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I am trying to examine the assembly for an executable using WinDBG, but I am having a hard time getting to it. I want to set a breakpoint at the first instruction in my program, but when I try to do that manually (using the address of the module), WinDBG tells me that it is "unable to insert breakpoint" at that location due to an "Invalid access to memory location."

I notice that when I create a breakpoint through the source code GUI, the address is not the same as the first part of my module (In my example: "Win32FileOpen", a simple program I wrote.) Is there a header of some sort that requires adding an offset to the address of my module?

In another question, I saw the suggestion: "I would attempt to calculate the breakpoint address as: Module start + code start + code offset" but was unsure where to obtain those values. Can somebody please elaborate on this?

The reason I don't just use the source GUI is that I want to be able to do this with a program that I may not have the source/symbols for.

If there is an easier way to immediately start working with the executable I open, please let me know. (e.g. Opening an .exe Olly immediately shows me the assembly for that .exe, searching for referenced strings gives me results from that module, etc. WinDBG seems to start me off in ntdll.dll, which is not usually useful for me.)

0:000> lm
start             end                 module name
00000000`00130000 00000000`0014b000   Win32FileOpen C (private pdb symbols)  C:\cfinley\code\Win32FileOpen\Debug\Win32FileOpen.pdb
00000000`73bd0000 00000000`73c2c000   wow64win   (deferred)            
00000000`73c30000 00000000`73c6f000   wow64      (deferred)            
00000000`74fe0000 00000000`74fe8000   wow64cpu   (deferred)            
00000000`77750000 00000000`778f9000   ntdll      (pdb symbols)          c:\symbols\mssymbols\ntdll.pdb\15EB43E23B12409C84E3CC7635BAF5A32\ntdll.pdb
00000000`77930000 00000000`77ab0000   ntdll32    (deferred)            
0:000> bu 00000000`00130000
0:000> bl
 0 e x86 00000000`001413a0     0001 (0001)  0:**** Win32FileOpen!main              <-- One that is generated via GUI
 1 e x86 00000000`00130000     0001 (0001)  0:**** Win32FileOpen!__ImageBase       <-- One I tried to set manually
0:000> g
Unable to insert breakpoint 1 at 00000000`00130000, Win32 error 0n998
    "Invalid access to memory location."
bp1 at 00000000`00130000 failed
WaitForEvent failed
00000000`777fcb61 eb00            jmp     ntdll!LdrpDoDebuggerBreak+0x33 (00000000`777fcb63)
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1 Answer 1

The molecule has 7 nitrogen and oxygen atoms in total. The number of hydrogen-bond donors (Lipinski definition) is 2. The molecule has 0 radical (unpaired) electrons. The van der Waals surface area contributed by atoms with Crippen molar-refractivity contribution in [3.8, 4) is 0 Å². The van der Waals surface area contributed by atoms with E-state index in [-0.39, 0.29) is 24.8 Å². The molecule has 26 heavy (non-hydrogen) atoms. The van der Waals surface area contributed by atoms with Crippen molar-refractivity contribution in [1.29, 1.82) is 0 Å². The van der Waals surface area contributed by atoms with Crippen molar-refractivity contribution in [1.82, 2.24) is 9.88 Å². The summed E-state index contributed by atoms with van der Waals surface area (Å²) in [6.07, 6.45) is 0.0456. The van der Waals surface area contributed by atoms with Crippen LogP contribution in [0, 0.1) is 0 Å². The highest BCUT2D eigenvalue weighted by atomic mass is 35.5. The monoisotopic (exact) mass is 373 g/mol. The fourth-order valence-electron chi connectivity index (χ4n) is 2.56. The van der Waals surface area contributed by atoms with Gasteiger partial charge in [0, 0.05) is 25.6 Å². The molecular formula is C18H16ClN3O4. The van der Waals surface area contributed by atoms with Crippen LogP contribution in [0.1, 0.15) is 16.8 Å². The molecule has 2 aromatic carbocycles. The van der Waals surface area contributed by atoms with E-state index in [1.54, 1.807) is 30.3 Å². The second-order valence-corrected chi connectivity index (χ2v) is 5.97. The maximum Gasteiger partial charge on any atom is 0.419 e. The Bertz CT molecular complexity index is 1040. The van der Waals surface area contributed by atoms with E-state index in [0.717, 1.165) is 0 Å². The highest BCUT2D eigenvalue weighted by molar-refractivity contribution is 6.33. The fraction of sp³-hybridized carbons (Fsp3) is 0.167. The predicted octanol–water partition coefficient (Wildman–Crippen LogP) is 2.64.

up vote 9 down vote accepted

You should be able to list all the entry points for your dll using the following:

x myDLL!*

but be warned this will list everything,

if you wanted just Win32FileOpen:

x myDLL!*Win32FileOpen*

will list all that match, this will list the correct addresses that you can set the breakpoint on.

Your other question about offsets, you can set a breakpoint on a method name or address and add an offset:

bp myDLL!Win32FileOpen+0xa

If you open the exectuable it will debugbreak immediately and probably not start loading your dlls, if this is an issue then you can set unresolved breakpoints:

bu myDLL!Win32FileOpen

or just attach when the app starts, list the strings and then set the breakpoints.

You may also consider setting breakpoints on source line:

bp `myDLL!mySourceFile.cpp:XXX` 

where XXX is the line number, note you must use grave accents to demark the source line, hope this helps.


Just found this link which may be of interest for you: http://mattoh.wordpress.com/2010/08/06/setting-breakpoint-on-entry-poin-with-windbg/

also one of the commentators pointed to one of the pseudo registers which allows you to set the bp on the entry point for your exe:

bp $exentry


bu @$exentry
share|improve this answer
I think you answered by question, but I'm not certain I explained the real problem. When I first open the executable in WinDBG, the Disassembly window shows stuff from ntdll (I think) rather than from my app. I want to see the assembly for my module, which is why I want to break on the first part of my module. The problem with that is finding first one that is guaranteed to be executed (and trigger a break.) –  cfinley May 25 '12 at 19:43
You could attach after loading your app, then search your module for entry points like I suggest using `x myDLL!*' should list everything, you could set the breakpoint on the DllMain method if it has been inserted, another possibility is using dependency walker to list the entry points which should list in order of address –  EdChum May 25 '12 at 19:55
Yes, if I do 'x /A Win32FileOpen!*', I see "000e13a0 Win32FileOpen!main () 000e1000 Win32FileOpen!_enc$textbss$end = <no type information> 000d1000 Win32FileOpen!_enc$textbss$begin = <no type information>", and can extrapolate that I need to start at main (). However, as I mentioned in the question, I need to be able to do this when I don't have symbols. –  cfinley May 29 '12 at 12:13
@chris so does bu Win32FileOpen!main not work or do you still always need the module start address? –  EdChum May 29 '12 at 15:53
Win32FileOpen!main does work in this particular case (because I have the symbols), but if I didn't, this would not work because there would be no "main" symbol, correct? –  cfinley May 31 '12 at 12:53

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